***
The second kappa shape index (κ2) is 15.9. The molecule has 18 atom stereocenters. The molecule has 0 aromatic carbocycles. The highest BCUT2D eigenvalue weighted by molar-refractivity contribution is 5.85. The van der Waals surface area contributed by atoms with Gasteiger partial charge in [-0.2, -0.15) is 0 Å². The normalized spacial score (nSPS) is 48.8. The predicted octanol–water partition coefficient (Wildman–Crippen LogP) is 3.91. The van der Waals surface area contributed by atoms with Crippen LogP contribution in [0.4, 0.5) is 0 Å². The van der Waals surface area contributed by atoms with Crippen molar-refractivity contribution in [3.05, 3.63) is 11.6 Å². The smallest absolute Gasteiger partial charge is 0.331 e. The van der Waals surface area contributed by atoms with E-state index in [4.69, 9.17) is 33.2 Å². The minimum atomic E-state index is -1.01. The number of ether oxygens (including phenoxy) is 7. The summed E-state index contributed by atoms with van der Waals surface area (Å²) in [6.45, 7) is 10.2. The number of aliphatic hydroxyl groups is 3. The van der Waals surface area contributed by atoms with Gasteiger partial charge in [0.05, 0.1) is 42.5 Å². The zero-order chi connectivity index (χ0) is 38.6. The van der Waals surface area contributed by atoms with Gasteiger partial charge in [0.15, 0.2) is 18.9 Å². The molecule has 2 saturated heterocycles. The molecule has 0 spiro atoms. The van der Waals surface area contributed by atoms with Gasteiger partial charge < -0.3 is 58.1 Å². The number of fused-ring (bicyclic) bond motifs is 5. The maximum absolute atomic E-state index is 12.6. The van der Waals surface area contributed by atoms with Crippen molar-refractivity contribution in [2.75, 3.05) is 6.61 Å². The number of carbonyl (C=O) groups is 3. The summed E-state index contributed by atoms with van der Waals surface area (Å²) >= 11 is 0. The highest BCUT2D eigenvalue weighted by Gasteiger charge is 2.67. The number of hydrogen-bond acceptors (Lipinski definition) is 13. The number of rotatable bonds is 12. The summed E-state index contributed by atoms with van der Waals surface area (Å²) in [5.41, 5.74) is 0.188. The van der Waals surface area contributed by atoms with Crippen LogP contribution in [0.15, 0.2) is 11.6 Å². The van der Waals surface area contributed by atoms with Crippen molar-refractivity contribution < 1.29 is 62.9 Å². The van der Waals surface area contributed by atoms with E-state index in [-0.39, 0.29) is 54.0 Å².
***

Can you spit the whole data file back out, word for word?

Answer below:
The second kappa shape index (κ2) is 15.9. The molecule has 18 atom stereocenters. The molecule has 0 aromatic carbocycles. The highest BCUT2D eigenvalue weighted by molar-refractivity contribution is 5.85. The van der Waals surface area contributed by atoms with Gasteiger partial charge in [-0.2, -0.15) is 0 Å². The normalized spacial score (nSPS) is 48.8. The predicted octanol–water partition coefficient (Wildman–Crippen LogP) is 3.91. The van der Waals surface area contributed by atoms with Crippen LogP contribution in [0.4, 0.5) is 0 Å². The van der Waals surface area contributed by atoms with Crippen molar-refractivity contribution in [3.05, 3.63) is 11.6 Å². The smallest absolute Gasteiger partial charge is 0.331 e. The van der Waals surface area contributed by atoms with E-state index in [4.69, 9.17) is 33.2 Å². The minimum atomic E-state index is -1.01. The number of ether oxygens (including phenoxy) is 7. The summed E-state index contributed by atoms with van der Waals surface area (Å²) in [6.45, 7) is 10.2. The number of aliphatic hydroxyl groups is 3. The van der Waals surface area contributed by atoms with Gasteiger partial charge in [0.05, 0.1) is 42.5 Å². The zero-order chi connectivity index (χ0) is 38.6. The van der Waals surface area contributed by atoms with Gasteiger partial charge in [0.15, 0.2) is 18.9 Å². The molecule has 2 saturated heterocycles. The molecule has 0 spiro atoms. The van der Waals surface area contributed by atoms with Gasteiger partial charge < -0.3 is 58.1 Å². The number of fused-ring (bicyclic) bond motifs is 5. The maximum absolute atomic E-state index is 12.6. The van der Waals surface area contributed by atoms with Crippen molar-refractivity contribution in [2.75, 3.05) is 6.61 Å². The number of carbonyl (C=O) groups is 3. The summed E-state index contributed by atoms with van der Waals surface area (Å²) >= 11 is 0. The highest BCUT2D eigenvalue weighted by Gasteiger charge is 2.67. The number of hydrogen-bond acceptors (Lipinski definition) is 13. The number of rotatable bonds is 12. The summed E-state index contributed by atoms with van der Waals surface area (Å²) in [5.41, 5.74) is 0.188. The van der Waals surface area contributed by atoms with Crippen LogP contribution in [0.15, 0.2) is 11.6 Å². The van der Waals surface area contributed by atoms with Crippen molar-refractivity contribution < 1.29 is 62.9 Å². The van der Waals surface area contributed by atoms with E-state index in [-0.39, 0.29) is 54.0 Å².